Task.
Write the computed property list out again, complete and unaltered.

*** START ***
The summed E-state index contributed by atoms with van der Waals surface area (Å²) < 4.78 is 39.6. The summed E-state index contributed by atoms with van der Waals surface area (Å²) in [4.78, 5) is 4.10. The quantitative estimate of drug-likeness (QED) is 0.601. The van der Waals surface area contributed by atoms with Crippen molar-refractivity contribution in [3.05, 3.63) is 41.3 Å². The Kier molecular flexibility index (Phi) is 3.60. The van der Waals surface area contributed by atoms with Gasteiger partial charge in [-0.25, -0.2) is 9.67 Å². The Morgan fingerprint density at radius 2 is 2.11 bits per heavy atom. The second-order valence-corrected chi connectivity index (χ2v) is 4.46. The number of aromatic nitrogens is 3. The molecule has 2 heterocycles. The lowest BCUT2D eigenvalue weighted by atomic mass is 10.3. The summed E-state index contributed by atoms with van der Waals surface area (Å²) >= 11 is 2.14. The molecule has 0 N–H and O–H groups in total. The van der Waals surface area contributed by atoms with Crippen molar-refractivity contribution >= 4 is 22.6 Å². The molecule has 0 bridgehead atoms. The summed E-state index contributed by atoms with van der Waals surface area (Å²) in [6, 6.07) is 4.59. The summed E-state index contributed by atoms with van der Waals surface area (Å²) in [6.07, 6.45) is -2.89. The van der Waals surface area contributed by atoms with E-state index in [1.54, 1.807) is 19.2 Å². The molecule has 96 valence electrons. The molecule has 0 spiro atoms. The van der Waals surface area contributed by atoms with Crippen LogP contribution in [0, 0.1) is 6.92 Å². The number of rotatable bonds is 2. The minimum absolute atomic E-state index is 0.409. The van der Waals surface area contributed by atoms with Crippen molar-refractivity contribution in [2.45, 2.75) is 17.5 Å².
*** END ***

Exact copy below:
The summed E-state index contributed by atoms with van der Waals surface area (Å²) < 4.78 is 39.6. The summed E-state index contributed by atoms with van der Waals surface area (Å²) in [4.78, 5) is 4.10. The quantitative estimate of drug-likeness (QED) is 0.601. The van der Waals surface area contributed by atoms with Crippen molar-refractivity contribution in [3.05, 3.63) is 41.3 Å². The Kier molecular flexibility index (Phi) is 3.60. The van der Waals surface area contributed by atoms with Gasteiger partial charge in [-0.25, -0.2) is 9.67 Å². The Morgan fingerprint density at radius 2 is 2.11 bits per heavy atom. The second-order valence-corrected chi connectivity index (χ2v) is 4.46. The number of aromatic nitrogens is 3. The molecule has 2 heterocycles. The lowest BCUT2D eigenvalue weighted by atomic mass is 10.3. The summed E-state index contributed by atoms with van der Waals surface area (Å²) >= 11 is 2.14. The molecule has 0 N–H and O–H groups in total. The van der Waals surface area contributed by atoms with Crippen molar-refractivity contribution >= 4 is 22.6 Å². The molecule has 0 bridgehead atoms. The summed E-state index contributed by atoms with van der Waals surface area (Å²) in [6, 6.07) is 4.59. The summed E-state index contributed by atoms with van der Waals surface area (Å²) in [6.07, 6.45) is -2.89. The van der Waals surface area contributed by atoms with E-state index in [1.54, 1.807) is 19.2 Å². The molecule has 96 valence electrons. The molecule has 0 spiro atoms. The van der Waals surface area contributed by atoms with Crippen LogP contribution in [0, 0.1) is 6.92 Å². The number of rotatable bonds is 2. The minimum absolute atomic E-state index is 0.409. The van der Waals surface area contributed by atoms with Crippen molar-refractivity contribution in [2.45, 2.75) is 17.5 Å².